Day With the Wan Family

fields of rice

I now have just a week left in China, and I am writing about something that happened in the end of May. Going to have to up the production, if I don’t want to keep having to remember things that happened months ago.

Anyway, this was just after the Italian volunteers arrived and not long before the French volunteers left, so it was about the only trip I had with all of them. I say trip, but it was more like visiting a friend’s house. We were invited by Lin Gege’s friend, Mr. Wan, to join him for lunch in his hometown. So they put us in two cars and we took off.

guangshan square
Dog in the middle of an empty square just outside of Guangshan

China has many different faces. One of them that I noticed were so called “ghost towns”. They can be villages, neighbourhoods and buildings that look like no one lives there. And not very many people do live there. You can see a construction site on every corner in China, but also huge empty buildings waiting for something to happen to them. In Guangshan there are some of those buildings, but it’s not too bad. On our way to Mr. Wan’s hometown however, we drove through a whole neighbourhood of what looked like empty houses. They look like something out of a dystopian novel. Then we stopped for a while in another town (the one with the dog in the picture), which was only a little better. Might have been because of the dog.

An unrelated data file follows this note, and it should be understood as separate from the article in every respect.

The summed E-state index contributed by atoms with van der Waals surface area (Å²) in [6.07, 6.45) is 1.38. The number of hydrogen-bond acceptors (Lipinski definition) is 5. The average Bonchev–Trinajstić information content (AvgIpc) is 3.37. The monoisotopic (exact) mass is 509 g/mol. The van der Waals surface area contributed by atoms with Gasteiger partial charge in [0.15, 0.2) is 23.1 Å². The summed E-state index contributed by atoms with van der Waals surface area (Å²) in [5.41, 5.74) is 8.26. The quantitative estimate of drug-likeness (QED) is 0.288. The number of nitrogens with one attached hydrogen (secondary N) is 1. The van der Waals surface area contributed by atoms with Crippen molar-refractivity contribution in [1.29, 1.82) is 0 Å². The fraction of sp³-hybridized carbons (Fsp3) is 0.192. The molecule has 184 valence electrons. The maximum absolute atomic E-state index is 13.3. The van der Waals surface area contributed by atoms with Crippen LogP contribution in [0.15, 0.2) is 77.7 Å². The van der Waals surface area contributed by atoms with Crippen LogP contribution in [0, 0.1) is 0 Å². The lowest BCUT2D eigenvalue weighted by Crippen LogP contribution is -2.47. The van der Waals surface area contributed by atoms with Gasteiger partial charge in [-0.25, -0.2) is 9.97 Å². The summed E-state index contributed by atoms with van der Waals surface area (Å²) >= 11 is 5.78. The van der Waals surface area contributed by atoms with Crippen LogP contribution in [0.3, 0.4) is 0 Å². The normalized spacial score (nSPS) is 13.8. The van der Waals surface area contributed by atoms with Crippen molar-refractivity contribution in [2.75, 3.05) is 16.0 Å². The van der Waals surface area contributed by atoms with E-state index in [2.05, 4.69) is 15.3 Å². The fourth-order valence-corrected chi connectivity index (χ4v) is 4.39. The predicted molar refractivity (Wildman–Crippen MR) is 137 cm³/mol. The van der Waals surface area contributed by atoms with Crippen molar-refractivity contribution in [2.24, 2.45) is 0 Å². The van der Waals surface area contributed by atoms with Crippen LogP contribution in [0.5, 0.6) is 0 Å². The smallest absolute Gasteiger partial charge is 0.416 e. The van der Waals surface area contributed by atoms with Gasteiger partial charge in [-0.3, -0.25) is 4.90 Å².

guangshan sports
Basketball court

After we got deeper into the countryside, the view turned much more welcoming to the eye. The sky was still gloomy though. Our ride was pretty eventful, helped by a very bumpy road, the amazing music Mr. Wan was playing very loudly (it was sort of like Chinese turbofolk mashed with some kind of techno) and our worry for the lady who was hitching a ride on the back of a “truck” in front of us.

guangshan truck
Common way of transportation

Mr. Wan took us to his house, which had an amazing view of the river. He also had a nice hammock set up for when he felt like admiring this view. He introduced us to his wife, oldest daughter and youngest son.

xiao hunag he
Xiao Huang He – Nan Da He river

We went to Mr. Wan’s brother’s house to have lunch. While we waited for the other to arrive, Donatella, Wan Peipei, her mother and I went to pick some peaches.

peachs and pavilion
Bridge connecting us to the little island with the pavilion and the peaches

To get to the peaches we had to cross this delightful little bridge. I never figured out what was the function of those bumps along the bridge. They were way to steep to be purely aesthetic.

chinese peaches
Peipei and Dona looking for peaches

After this we had a great lunch and then headed back to Guangshan. Mr. Wan has a company that produces furniture (and also a liquor shop), which we visited on the way back. Unfortunately I don’t have any photos of the very intricately made wooden furniture.

The factory also houses a calligrapher. We went into his workshop to see a little bit of his work. I wouldn’t mind spending longer.

preparation for caligraphy
Ink for caligraphy
chinese caligraphy
Some translating going on

Mr. Wan was amazingly hospitable and even gave each one of us an artwork like the one in the picture above. Each one says something different. I will take a picture of mine to show you soon, but the writing was translated for me as “Listen to the sea, look at the waves.”

Since then I have spent quite some time with Peipei, so I am grateful that I was able to meet her that day. And I am sure I will remember the Wan family whenever I look at my piece of calligraphy.

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